Tonight expanded cinema festival and analog filmmaking workshop Mono No Aware launches its 10th anniversary program—MONO X—with a special dual-16mm projection of Carolee Schneemann’s recently preserved Kitch’s Last Meal at Anthology Film Archives.
Rooted in a DIY ethos, Mono No Aware has for the past decade been spearheaded by tireless filmmaker and teacher Steve Cossman. It began as a small expanded cinema festival and expanded to include affordable, artist-led workshops, which are to my knowledge currently the only public analog filmmaking courses in the city. The annual two-day festival, which accepts donations rather than submission fees and does not charge audience admission, has grown to draw artists from around the world and now welcomes nearly 1,000 audience members. It’s a model of community-driven creative enterprise that relies on small grants, modest and tasteful sponsorship, and a considerable amount of sweat, love, and contributions from the people who recognize the organization as a vital part of the city’s cultural landscape. And on the cusp of this major anniversary it became a 501c3 non-profit to sustain and grow its activities.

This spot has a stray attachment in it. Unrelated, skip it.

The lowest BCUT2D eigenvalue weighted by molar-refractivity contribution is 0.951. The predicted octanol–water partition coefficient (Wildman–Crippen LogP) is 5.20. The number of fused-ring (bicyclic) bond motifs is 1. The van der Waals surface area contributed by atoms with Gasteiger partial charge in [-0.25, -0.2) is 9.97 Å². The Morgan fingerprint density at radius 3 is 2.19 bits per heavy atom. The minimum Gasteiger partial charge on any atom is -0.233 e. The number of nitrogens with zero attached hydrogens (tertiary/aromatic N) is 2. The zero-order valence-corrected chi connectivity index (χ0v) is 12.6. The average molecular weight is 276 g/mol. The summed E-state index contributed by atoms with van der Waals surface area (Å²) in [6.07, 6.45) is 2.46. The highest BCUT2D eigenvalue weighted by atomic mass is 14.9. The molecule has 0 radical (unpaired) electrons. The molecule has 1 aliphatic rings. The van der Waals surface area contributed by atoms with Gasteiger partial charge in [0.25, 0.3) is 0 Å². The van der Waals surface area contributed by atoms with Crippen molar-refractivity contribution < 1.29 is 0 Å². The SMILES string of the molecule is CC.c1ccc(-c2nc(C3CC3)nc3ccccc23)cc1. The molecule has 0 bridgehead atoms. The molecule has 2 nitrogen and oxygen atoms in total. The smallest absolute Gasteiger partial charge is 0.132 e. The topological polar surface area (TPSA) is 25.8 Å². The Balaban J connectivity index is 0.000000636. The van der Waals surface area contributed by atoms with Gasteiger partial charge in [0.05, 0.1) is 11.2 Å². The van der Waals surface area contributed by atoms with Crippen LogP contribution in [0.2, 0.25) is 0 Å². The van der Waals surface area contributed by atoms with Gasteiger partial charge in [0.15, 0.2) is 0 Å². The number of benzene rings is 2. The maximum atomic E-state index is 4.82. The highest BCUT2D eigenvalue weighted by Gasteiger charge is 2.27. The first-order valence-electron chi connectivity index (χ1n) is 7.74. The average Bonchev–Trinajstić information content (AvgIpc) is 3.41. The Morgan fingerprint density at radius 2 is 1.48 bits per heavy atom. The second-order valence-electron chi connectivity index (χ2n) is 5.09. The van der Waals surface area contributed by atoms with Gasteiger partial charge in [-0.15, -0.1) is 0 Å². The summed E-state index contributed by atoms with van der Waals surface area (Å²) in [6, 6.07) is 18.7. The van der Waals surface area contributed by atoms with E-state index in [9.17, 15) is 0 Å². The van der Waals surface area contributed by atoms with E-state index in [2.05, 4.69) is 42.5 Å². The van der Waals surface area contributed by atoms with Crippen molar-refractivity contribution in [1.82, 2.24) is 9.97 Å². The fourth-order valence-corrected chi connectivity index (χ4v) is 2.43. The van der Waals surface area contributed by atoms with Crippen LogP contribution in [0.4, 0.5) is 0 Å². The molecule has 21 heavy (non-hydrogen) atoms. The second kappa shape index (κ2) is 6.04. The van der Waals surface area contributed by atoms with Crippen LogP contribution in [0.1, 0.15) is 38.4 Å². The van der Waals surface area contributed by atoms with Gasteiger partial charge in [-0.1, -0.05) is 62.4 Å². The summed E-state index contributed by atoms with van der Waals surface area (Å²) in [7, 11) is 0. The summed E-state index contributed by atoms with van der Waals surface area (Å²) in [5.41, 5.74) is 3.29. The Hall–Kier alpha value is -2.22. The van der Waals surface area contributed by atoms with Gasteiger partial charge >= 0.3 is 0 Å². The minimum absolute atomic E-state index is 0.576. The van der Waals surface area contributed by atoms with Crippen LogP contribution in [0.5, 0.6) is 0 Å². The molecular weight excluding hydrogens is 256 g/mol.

In the run-up to the annual festival, this year also features an ambitious calendar of citywide events at kindred institutions such as DCTV, Spectacle, Maysles, and BRIC involving Mono’s extended network of filmmakers and curators. The schedule includes a tribute to Peter Hutton, 16mm films by Gordon Matta-Clark, Taiwanese experimental film, an evening of original and newly commissioned Super 8 feature film digests, In my professional capacity at EAI, we put together this November 30 premiere of a new film by Leslie Thornton commissioned specifically for the event.
Kitch’s Last Meal is part of an autobiographical trilogy also comprising Schneemann’s major film works Fuses and Plumb Line. The film is a beautifully rendered examination of the quotidian in the life of herself, her partner Anthony McCall, and her cat Kitch in upstate New York. It’s shot on Super 8 meant to be projected one on top of the other using an unsynced sound source (usually cassette). The film’s handmade manipulations are at once sensual and rapturous; like much of Schneemann’s film work—often to the dismay of curators, scholars, and conservators—its form is mutable and subject to the artist’s ongoing revisitation, live intervention, and the role of chance inherent in its presentation. It’s therefore a perfect way to kick off the tenth annivesary of Mono No Aware, whose name translates to “a connection to the ephemeral”; indeed, each dual-projection screening of Kitch is a singular experience.